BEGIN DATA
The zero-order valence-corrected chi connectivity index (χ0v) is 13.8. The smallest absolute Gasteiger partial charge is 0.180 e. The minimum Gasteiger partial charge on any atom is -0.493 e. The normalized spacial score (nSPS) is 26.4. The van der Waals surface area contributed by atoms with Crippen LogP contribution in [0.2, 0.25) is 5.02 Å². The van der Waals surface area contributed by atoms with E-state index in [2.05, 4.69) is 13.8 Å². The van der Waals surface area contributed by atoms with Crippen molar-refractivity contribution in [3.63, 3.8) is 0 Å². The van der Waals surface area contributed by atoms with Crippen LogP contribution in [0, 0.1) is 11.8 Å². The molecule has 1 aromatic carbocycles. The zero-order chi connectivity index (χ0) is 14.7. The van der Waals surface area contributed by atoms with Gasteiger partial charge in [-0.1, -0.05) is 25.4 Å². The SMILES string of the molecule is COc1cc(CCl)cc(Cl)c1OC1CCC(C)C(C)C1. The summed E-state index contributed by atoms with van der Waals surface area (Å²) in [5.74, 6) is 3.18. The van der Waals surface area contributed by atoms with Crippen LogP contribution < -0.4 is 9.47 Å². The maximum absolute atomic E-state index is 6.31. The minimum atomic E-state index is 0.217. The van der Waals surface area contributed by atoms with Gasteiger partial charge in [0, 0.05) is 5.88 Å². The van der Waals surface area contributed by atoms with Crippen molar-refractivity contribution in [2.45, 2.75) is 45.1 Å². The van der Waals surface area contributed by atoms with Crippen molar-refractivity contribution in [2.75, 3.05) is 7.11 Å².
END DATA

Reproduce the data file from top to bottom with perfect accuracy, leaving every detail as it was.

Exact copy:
The zero-order valence-corrected chi connectivity index (χ0v) is 13.8. The smallest absolute Gasteiger partial charge is 0.180 e. The minimum Gasteiger partial charge on any atom is -0.493 e. The normalized spacial score (nSPS) is 26.4. The van der Waals surface area contributed by atoms with Crippen LogP contribution in [0.2, 0.25) is 5.02 Å². The van der Waals surface area contributed by atoms with E-state index in [2.05, 4.69) is 13.8 Å². The van der Waals surface area contributed by atoms with Crippen molar-refractivity contribution in [3.63, 3.8) is 0 Å². The van der Waals surface area contributed by atoms with Crippen LogP contribution in [0, 0.1) is 11.8 Å². The molecule has 1 aromatic carbocycles. The zero-order chi connectivity index (χ0) is 14.7. The van der Waals surface area contributed by atoms with Gasteiger partial charge in [-0.1, -0.05) is 25.4 Å². The SMILES string of the molecule is COc1cc(CCl)cc(Cl)c1OC1CCC(C)C(C)C1. The summed E-state index contributed by atoms with van der Waals surface area (Å²) in [5.74, 6) is 3.18. The van der Waals surface area contributed by atoms with Crippen LogP contribution < -0.4 is 9.47 Å². The maximum absolute atomic E-state index is 6.31. The minimum atomic E-state index is 0.217. The van der Waals surface area contributed by atoms with Gasteiger partial charge in [0, 0.05) is 5.88 Å². The van der Waals surface area contributed by atoms with Crippen molar-refractivity contribution in [2.45, 2.75) is 45.1 Å². The van der Waals surface area contributed by atoms with Crippen molar-refractivity contribution in [2.75, 3.05) is 7.11 Å².